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Mr. Shekhar Aiyar, Mai Chi Dao, Mr. Andreas A. Jobst, Ms. Aiko Mineshima, Ms. Srobona Mitra, and Mahmood Pradhan
This paper evaluates the impact of the crisis on European banks’ capital under a range of macroeconomic scenarios, using granular data on the size and riskiness of sectoral exposures. The analysis incorporates the important role of pandemic-related policy support, including not only regulatory relief for banks, but also policies to support businesses and households, which act to shield the financial sector from the real economic shock.
International Monetary Fund. Statistics Dept.
The IMF’s Statistics Department (STA) conducted a technical assistance mission to support the Central Bank of Montenegro (CBM) for the compilation of external sector statistics in Montenegro during January 20–31, 2020. The mission recommended that the CBM compile preliminary quarterly International Investment Position data and submit them to STA for review by the end of December 2020. The mission recommended that the CBM start recording the Economic Citizenship Program (ECP) according to the characteristics of the payments from the applicants by the end of March 2020. The ECP was just introduced in 2019 and details of the program were not made available during the mission. The mission advised that the payments from applicants for the ECP should be recorded in services, current or capital transfers, or direct or portfolio investment, according to the characteristics of the payments. The CBM plans to start recording data based on the information obtained from the international transaction reporting system (ITRS). The mission advised that the CBM approach the agency in charge of the ECP to collect precise information on the characteristics of the payments and cross-check the data from the ITRS.
International Monetary Fund. Monetary and Capital Markets Department
This paper on Austria includes a targeted review of banking regulation and supervision, with a focus on topics related to the supervision of less significant institutions. The national transposition and implementation of EU directives and regulations has significantly closed some of the gaps identified in 2013. Oversight of bank loan portfolios was strengthened by guidance from the European Central Bank and European Banking Authority (EBA) concerning nonperforming loans and forborne exposures, and by EU regulation. As noted in the previous Basel Core Principles assessment, the Austrian Banking Act (BWG) and regulations do not establish an adequate framework for monitoring and addressing transactions with related parties; and the BWG does not require ex-ante approval for acquiring qualifying holdings in undertakings outside the financial sector. Although the BWG amendments strengthened the duties and responsibilities of credit institutions’ supervisory boards, operationally the role may be made more robust by increasing interaction between the supervisory board and banking supervisors.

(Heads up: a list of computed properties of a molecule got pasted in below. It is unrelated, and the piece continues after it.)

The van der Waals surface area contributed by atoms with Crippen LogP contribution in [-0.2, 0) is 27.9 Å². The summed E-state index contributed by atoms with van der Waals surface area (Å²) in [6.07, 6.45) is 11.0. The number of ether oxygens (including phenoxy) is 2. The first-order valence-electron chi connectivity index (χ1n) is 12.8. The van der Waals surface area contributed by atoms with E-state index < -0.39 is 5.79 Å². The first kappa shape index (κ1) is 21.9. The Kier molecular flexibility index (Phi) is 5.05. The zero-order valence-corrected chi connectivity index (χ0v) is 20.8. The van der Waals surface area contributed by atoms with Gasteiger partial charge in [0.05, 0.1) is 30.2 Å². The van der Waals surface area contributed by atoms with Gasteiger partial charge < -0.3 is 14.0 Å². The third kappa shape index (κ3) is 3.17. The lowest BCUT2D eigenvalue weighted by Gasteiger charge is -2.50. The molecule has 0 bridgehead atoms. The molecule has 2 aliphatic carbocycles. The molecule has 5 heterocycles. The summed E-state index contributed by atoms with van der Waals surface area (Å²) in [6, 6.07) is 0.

International Monetary Fund. Statistics Dept.
This Technical Assistance Report on Zambia highlights the dissemination of external sector statistics during the Department for International Development—Enhanced Data Dissemination Initiative 2 Project Module 1. The mission recommended breakdowns in the International investment position (IIP) table that are of analytical relevance, such as government securities issued abroad and issued domestically, and loan liabilities of the government and other sectors. The integrated IIP is key to verifying the consistency between the positions, the transactions, and other changes. The accuracy of the components within the international reserves in the balance of payments and in the IIP can be further improved. Valuations changes in positions are being included in the balance of payments for some components, such as government external debt and reserve assets, and should be removed from transactions. In order to support progress in different work areas, the mission recommended a detailed action plan with several priority recommendations.
International Monetary Fund. Monetary and Capital Markets Department
This technical note on Anti-Money Laundering and Combating the Financing of Terrorism (AML/CFT) for the Malta summarizes the findings of a targeted review of several aspects of Malta’s progress in addressing AML/CFT vulnerabilities in the financial sector, specifically the banking sector. The report recommends that while Malta has strengthened AML/CFT requirements for banks in recent years, the implementation of AML/CFT preventive measures should be improved further. Although important milestones have been implemented by the Financial Intelligence Analysis Unit and Malta Financial Services Authority to enhance AML/CFT supervision since mid-2017, recent AML/CFT violations raise doubts as to their capacity to effectively identify and address AML/CFT compliance breaches. A multiprong strategy is needed to address these deficiencies. The focus needs to be on developing more effective AML/CFT enforcement and ensuring that banks apply appropriate preventive measures in relation to their high-risk activities and clients. AML/CFT supervision needs to more stringently evaluate banks’ risk mitigation models, ensure that customer due diligence requirements are properly followed, and apply corrective actions and sanctions when deficiencies are identified.